I hope your answer was "nothing," because that's all you get in "Million Dollar Quartet," the touring Broadway show that opened Tuesday at the Bob Carr Performing Arts Centre. There may be a whole lotta shakin', but there's not a whole lotta plotting goin' on.
Yet by setting its sights low — simply entertain the crowd with some of the most iconic songs in rock 'n' roll history — "Million Dollar Quartet" delivers on what it promises. Nostalgia, charm and energy build with such a fervor that by show's end the audience is clapping and singing along.
The musical, which was first presented in 2006 at Daytona Beach's now-defunct Seaside Music Theater, is inspired by a true event. The four singers met one legendary night in Memphis, Tenn., at the Sun Records studio, owned by Sam Phillips. It was shortly before Christmas 1956, and the resulting jam session caught Presley fresh from his movie debut in "Love Me Tender," Perkins in need of his next hit, and newbie Lewis looking for his big break.
In a half-hearted attempt to provide some sort of tension, a wisp of a story is grafted around the musical numbers in which Phillips wants to extend Cash's contract, not knowing Cash has decided to change record labels.
But those musical numbers are the heart and soul of the show — "Blue Suede Shoes," "I Walk the Line," "Great Balls of Fire," the hits come one after another. And because the set-up is a jam session, the pesky need to twist the songs to a storyline a la "Mamma Mia!" is eliminated.
The performers deftly walk the fine line between evoking the legends and coming across as Vegas-style impersonators. Their success is greatly helped by the mighty fine musicianship on display.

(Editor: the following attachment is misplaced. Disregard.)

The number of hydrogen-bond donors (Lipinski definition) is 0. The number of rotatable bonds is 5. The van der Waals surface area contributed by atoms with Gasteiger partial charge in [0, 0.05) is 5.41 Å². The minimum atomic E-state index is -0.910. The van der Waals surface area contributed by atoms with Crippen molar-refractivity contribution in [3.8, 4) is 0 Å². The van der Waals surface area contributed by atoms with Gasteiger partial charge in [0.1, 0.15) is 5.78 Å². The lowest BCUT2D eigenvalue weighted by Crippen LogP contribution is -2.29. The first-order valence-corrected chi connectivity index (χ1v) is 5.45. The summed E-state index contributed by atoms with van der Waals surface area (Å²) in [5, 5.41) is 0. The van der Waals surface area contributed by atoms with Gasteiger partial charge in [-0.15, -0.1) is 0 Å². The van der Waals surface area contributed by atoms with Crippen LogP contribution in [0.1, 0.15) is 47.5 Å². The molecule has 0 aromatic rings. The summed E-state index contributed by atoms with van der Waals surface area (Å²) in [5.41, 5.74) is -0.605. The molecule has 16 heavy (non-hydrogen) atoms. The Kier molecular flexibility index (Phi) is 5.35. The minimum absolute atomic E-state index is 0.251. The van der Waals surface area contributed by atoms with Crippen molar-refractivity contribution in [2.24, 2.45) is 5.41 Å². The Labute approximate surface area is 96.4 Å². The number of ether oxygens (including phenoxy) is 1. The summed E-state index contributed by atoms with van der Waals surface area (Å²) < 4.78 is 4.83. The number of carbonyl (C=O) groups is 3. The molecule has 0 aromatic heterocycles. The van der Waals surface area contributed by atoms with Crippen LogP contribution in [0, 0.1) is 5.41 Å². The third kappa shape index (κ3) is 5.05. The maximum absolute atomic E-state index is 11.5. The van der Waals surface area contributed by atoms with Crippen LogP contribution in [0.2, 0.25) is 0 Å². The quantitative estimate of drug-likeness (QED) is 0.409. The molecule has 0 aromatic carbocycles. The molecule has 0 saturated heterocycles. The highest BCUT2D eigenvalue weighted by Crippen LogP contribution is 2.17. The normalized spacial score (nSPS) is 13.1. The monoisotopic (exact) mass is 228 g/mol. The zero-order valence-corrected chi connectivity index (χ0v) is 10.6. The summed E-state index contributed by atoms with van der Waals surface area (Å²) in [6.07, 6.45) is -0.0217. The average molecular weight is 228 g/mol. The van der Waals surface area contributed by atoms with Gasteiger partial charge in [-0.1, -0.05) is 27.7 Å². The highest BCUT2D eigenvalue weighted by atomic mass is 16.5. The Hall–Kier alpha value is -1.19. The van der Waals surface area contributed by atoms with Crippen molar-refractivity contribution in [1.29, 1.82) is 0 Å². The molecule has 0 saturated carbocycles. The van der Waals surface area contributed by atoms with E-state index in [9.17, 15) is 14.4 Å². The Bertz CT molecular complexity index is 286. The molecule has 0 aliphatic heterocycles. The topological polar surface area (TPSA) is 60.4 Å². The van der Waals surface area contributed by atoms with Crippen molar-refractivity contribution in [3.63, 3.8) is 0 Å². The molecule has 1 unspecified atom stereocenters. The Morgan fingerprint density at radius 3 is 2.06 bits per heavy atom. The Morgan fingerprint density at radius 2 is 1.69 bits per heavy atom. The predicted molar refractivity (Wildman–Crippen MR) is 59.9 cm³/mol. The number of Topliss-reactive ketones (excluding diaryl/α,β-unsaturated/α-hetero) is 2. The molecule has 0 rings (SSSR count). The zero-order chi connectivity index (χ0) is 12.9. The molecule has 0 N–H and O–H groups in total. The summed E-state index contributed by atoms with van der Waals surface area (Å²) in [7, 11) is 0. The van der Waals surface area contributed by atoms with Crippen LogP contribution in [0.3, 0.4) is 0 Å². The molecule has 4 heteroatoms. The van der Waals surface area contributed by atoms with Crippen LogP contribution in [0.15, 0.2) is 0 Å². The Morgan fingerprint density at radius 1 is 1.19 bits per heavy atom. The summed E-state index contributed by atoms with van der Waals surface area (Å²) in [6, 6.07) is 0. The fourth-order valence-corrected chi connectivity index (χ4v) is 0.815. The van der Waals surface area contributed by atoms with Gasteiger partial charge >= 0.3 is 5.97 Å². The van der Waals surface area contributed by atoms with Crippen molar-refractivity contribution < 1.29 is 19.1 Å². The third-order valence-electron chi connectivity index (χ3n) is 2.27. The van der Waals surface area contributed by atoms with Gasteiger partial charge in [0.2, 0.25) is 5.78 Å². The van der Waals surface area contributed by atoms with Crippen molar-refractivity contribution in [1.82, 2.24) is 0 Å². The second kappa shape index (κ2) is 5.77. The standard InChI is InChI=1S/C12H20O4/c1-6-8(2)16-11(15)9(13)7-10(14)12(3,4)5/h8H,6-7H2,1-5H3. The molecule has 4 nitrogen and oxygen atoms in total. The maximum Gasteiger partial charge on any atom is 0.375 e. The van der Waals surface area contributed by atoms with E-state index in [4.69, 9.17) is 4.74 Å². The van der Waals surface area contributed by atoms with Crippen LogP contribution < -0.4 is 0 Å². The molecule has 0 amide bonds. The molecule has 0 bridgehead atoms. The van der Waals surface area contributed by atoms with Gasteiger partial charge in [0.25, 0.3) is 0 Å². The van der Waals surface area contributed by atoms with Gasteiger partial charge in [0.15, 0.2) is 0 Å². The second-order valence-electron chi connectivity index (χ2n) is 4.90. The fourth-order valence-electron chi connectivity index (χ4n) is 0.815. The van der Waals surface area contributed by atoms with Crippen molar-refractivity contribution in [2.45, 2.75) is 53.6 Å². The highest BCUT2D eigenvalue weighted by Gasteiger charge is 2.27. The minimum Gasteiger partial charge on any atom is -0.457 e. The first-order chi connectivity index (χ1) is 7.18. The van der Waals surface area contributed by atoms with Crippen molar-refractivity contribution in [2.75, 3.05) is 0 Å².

Martin Kaye (Lewis) virtually throws himself at the piano, his fingers flying across the keys, while Lee Ferris (Perkins) revs up the guitar. Scott Moreau (Cash) hits those deliciously deep bass notes with aplomb, and Cody Slaughter (Presley) has a pleasing tone whether singing sweetly on "Peace in the Valley" or rocking out to "Hound Dog."
Slaughter also charms as he conveys the buoyant optimism of a young Elvis, while Kaye's Lewis deservedly gets the biggest laughs with his cockiness and ongoing jabs at Perkins.
Christopher Ryan Grant is a congenial Sam Phillips, and Kelly Lamont provides some sass and a compassionate shoulder as Dyanne, a fictitious girlfriend who accompanies Presley to the studio.
In the end, "Million Dollar Quartet" gets by on talent and showmanship — a fitting tribute to the men it celebrates.
'Million Dollar Quartet'
• What: Touring production of the Broadway musical
• Length: 1:45, no intermission
• When: 8 p.m. today-Friday; 2 and 8 p.m. Saturday; 1 and 6:30 p.m. Sunday, Oct. 30-Nov. 4
• Where: Bob Carr Performing Arts Centre, 401 W. Livingston St., Orlando
• Cost: $52.15-$90.40
• Call: 1-800-745-3000
• Online: ticketmaster.com